J. Cosmet. Sci., 71, 91–109 (March/April 2020) 91 Penetration of Surfactants into Skin LIMENG LIU , College of Pharmacy, Shenyang Pharmaceutical University, Shenyang Shi 110016, China Accepted for publication October 26, 2019. Synopsis Surfactants possess the ability to reduce surface tension at low concentrations, resulting in emulsifi cation, foaming, wetting, and solubilizing. As a versatile industrial material, surfactants can be widely used as additives in the industrial fi eld as different as textile, metal processing, mineral processing, new materials, industrial cleaning, construction, and pharmaceuticals. The most extensive application of surfactants perhaps is in the household and cosmetic industries, such as laundry detergents, dishwashing detergents, facial and body cleansers, and preparation of emulsions and creams. However, the extensive use of detergents, cleaners, and cleansers on skin may cause itching, redness, and dryness termed as surfactant-induced irritation, which is at least, partially due to surfactant penetration into skin. To understand how surfactants penetrate into skin, this review summarizes the penetration models proposed by researchers in the past two decades, including the surfactant monomer penetration model, the surfactant micelle and submicelle penetration model, and the recently proposed surfactant charge density and penetration correlation model that demonstrates the correlation between the surfactant charge density and skin penetration. INTRODUCTION Surfactants are usually constituted of hydrophilic polar groups and hydrophobic nonpolar hydrocarbon chains (or rings). Because of the special amphiphilic structure, they can reduce surface tension and facilitate foaming, emulsifying, dispersing, wetting, and osmosis, all of which contribute to their extensive applications in the chemical industry. The specifi c applications are presented in Table I. SURFACTANTS Surfactants, an abbreviation for surface active agent, are amphiphilic or amphipathic molecules which could orient themselves at the boundary of two immiscible phases. The hydrophilic or water-loving portion of the surfactants would be soluble in the aqueous solution. Conversely, the hydrophobic or water-hating portion of them would be absorbed in the nonaqueous solution (as the oleaginous phase or air) (1,2). Address all correspondence to email@example.com or firstname.lastname@example.org.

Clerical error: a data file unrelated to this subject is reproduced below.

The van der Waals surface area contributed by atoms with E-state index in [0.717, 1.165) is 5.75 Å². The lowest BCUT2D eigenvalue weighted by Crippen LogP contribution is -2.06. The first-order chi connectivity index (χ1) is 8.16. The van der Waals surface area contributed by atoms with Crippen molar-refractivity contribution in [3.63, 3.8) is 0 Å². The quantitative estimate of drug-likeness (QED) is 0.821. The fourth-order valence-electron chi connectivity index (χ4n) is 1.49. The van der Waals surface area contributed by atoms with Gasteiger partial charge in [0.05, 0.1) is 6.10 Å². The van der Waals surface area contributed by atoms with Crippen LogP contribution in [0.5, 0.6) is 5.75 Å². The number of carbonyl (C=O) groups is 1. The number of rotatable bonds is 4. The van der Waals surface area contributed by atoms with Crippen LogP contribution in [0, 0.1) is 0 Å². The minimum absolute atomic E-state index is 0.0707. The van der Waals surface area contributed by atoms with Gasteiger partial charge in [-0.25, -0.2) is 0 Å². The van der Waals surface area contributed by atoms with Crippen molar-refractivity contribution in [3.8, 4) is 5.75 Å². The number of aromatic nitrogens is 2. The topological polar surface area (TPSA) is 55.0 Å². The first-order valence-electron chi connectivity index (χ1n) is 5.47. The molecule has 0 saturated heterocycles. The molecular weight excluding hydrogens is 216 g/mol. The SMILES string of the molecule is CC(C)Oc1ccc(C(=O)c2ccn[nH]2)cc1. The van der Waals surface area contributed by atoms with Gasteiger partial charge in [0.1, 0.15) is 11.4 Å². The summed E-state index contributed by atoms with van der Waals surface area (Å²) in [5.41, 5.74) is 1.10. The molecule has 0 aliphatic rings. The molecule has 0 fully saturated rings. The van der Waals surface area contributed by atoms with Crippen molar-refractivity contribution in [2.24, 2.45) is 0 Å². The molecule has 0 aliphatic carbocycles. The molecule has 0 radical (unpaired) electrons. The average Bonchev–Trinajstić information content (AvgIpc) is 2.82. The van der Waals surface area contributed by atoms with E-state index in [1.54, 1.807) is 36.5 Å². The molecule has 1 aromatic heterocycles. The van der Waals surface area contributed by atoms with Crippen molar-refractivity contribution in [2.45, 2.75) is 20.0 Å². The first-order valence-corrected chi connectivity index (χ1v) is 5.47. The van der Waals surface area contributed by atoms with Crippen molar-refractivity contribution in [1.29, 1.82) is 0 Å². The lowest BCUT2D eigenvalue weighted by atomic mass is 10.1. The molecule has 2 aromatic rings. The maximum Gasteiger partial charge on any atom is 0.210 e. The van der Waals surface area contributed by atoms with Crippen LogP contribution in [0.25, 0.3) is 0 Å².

JOURNAL OF COSMETIC SCIENCE 92 On adsorption of the surfactants to the two immiscible phases, the repellent force between the phases is reduced, and, also, the free energy at the phase boundary is reduced. As more and more surfactants gather at the interface, the free energy per unit area of the interface or the surface tension gradually decreases (1). To stay steadily at the boundary of two immiscible phases, a surfactant is supposed to possess a characteristic structure, enabling itself to integrate two immiscible phases into one single phase. Generally, a surfactant monomer is mainly composed of (i) a hydrophilic part that contacts the aqueous phase in the solution and (ii) a hydrophobic part that rejects the aqueous phase (3). The hydro- philic part is usually a polar group. On the other hand, the hydrophobic part is often a nonpolar group, such as a long-chain hydrocarbon. Take water and oil, two immiscible phases, for instance the surfactants in the water and oil mixture will gather along at the water–oil interface, and the hydrophilic section of the surfactant is dissolved in the water layer, whereas the hydrophobic side is immersed in the oil layer. Only surfactant monomers are capable of reducing surface tension (1). When the concentra- tion of the surfactant increases and is saturated at the two-phase boundary, the aggrega- tion of the surfactant monomers referred to as the micelle is usually formed. Take air and liquid phases as example in the aqueous solution, when there is no space for the extra surfactant monomers at the air–liquid interface, the extra monomers will enter into the aqueous solution and their hydrophobic parts will gather together to reject the aqueous environment, forming micelles with the hydrophobic groups facing inward and the hydro- philic groups orienting outward (1). The concentration of surfactants above which micelles are formed is defi ned as the critical micelle concentration (CMC) (1,4). The diagram of the surfactant monomer and micelle, and the relationship of the surfactant monomers and micelles are described in Figures 1–3. The functions of surfactants include (i) emulsifi cation—surfactants work as emulsifi ers to reduce the water–oil interfacial tension, forming stable emulsion (5) (ii) wetting action (iii) solubilization (iv) detergency—rollup is one of the mechanisms describing how sur- factants remove sebum and dirt (6) and (v) foaming. Based on the various physicochemical properties of surfactants, they have extensive civil and industrial applications, such as laundry detergents, emulsifi ers, food additives, cosmetics, and drug delivery (5,7). This review article mainly focuses on the surfactants used in the skin-cleaning products. The classifi cation of surfactants can be based on the structure of the hydrophilic parts, con- sisting of anionic surfactants, cationic surfactants, nonionic surfactants, and amphoteric Table I Specifi c Applications of Surfactants in Different Fields Field Specifi c applications Washing industry Soap, kitchen detergent, shampoo, laundry detergent, and decolorizer Pharmaceutical industry Wetting agent, adhesive, lubricant, coating material, slow/controlled release formulation, dispersing agent, solubilizer, emulsifying agent, and germicide Food Food emulsifying agent, food defoaming agent, thickening agent, and preservative Cosmetics industry Emulsifi able paste, wetting agent, and foaming agent Petrochemical industry Lubricating oil, anticorrosive agent, and sealant, Textile industry Fluorescent whitening agent, antistatic agent, softening agent, emulsifying agent, and detergent, Agriculture Pesticide dispersing agent and wetting agent